When I insert my 64GB SanDisk Micro SDXC Card into my 2012 MacBook Pro (in a MicroSD/SDHC/SDXC Adapter that works with other Micro SD cards), a popup dialog informs me that "The disk you inserted was not readable by this computer." The card works properly in my phone; it was formatted by a Galaxy S3.

$ sudo fdisk /dev/disk4 indicates that the computer can, in fact, read the "disk"; it contains a single partition formatted to Win95 FAT32L. Presumably the "L" indicates the LBA version of FAT32.

Is OSX not able to read large FAT32 volumes? Is there a way to remedy this? Or is the problem that OSX cannot properly deal with SDXC cards?

Update: The volume appears to be exFAT. See my answer for more info.

  • Actually exFAT is supported under OS X, as well as oversized FAT32.
    – bot47
    Aug 29, 2014 at 14:55
  • So I've learned. Linux can read the card okay. Maybe OSX is getting confused because it's not using the proper partition ID?
    – intuited
    Aug 29, 2014 at 15:34

2 Answers 2


Most Android phones format exFAT SDcards incorrectly, the BlackBerry Priv being the only one I know that does it correctly. All other Android devices create a partition of type 12 (sometimes referred as hexadecimal "c") instead of 7. The android device actually ignores the partition type, so if you set it to 7 then the sdcard will work fine everywhere. There are many options:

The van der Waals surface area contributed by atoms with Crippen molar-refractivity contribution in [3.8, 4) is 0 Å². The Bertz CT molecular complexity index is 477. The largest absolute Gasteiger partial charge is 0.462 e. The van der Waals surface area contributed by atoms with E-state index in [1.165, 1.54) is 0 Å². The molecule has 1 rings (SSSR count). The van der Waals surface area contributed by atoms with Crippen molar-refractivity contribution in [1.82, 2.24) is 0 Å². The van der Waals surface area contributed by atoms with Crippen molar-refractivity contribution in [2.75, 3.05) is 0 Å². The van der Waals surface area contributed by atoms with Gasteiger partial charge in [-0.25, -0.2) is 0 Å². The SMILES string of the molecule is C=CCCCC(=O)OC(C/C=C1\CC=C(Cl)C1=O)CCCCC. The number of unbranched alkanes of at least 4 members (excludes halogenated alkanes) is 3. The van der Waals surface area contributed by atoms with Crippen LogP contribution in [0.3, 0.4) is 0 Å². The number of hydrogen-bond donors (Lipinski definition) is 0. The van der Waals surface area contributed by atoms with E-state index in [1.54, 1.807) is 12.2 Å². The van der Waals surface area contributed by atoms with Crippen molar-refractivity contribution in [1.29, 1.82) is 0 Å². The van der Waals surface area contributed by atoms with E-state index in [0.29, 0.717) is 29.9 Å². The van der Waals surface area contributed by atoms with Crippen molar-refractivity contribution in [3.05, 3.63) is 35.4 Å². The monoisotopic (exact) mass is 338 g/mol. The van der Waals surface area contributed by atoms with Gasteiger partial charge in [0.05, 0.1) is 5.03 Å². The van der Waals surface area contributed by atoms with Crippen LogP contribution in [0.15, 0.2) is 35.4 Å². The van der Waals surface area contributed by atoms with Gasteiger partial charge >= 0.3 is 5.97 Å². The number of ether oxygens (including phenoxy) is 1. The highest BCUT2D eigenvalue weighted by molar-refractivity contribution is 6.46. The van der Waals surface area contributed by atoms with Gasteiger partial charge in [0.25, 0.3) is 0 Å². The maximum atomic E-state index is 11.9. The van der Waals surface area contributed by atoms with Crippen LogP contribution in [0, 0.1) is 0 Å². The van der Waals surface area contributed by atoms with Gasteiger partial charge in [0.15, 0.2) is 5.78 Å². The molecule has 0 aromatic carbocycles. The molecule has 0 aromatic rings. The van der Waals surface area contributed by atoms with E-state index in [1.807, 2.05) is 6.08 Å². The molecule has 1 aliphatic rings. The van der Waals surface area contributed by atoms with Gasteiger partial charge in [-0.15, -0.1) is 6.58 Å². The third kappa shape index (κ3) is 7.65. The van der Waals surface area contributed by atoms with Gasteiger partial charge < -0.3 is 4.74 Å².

1. You can format the sd card on your MAC, then use it on any other device. Don't forget to copy your data somewhere else first, since reformatting will erase the contents of the sd card.
  2. Use the program fdisk on PC or Linux system. Use the command "mount" on the linux system to see the name of the device corresponding to your sd card (it looks like /dev/sdc1 ) then call fdisk on that device, omitting the last digit (ex: fdisk /dev/sdc). Then use option "t" to change the partition type to 7
  3. I think there is a similar program on Windows.
  • Wow! I hope this works. Holding off on accepting it because I've switched back to Linux for a bit and can't easily test it out.
    – intuited
    Jan 5, 2016 at 15:49

My workaround was to access the disk via a Linux VM under VirtualBox. I would still quite like to know how to do this natively under OSX.

This is not a trivial task. This answer was instrumental in getting it set up. I did end up chowning /dev/disk4.

Even after getting SD Card access set up, Linux was unable to mount the partition until I installed exfat-utils; presumably this is, in fact, an exFAT partition. When I mounted it, something like FUSE exFAT was output to the console. This is confusing, since both OSX and Linux's fdisk show the partition ID as 0C, indicating FAT32 LBA (exFAT is supposed to use 07).

EDIT there were problems with this approach: large copies accessing the vm-mounted sdcard would hang after copying only a relatively small amount of data (say, 1-2G out of 64). It was a while ago, but I think I ended up archiving the stuff to copy over into split tarballs and sending the files to the phone using adb. I'll probably be posting another answer here soon, since I'm about to upgrade my SD card yet again. It's looking like rebooting to Ubuntu using a USB drive is going to be the way to go.

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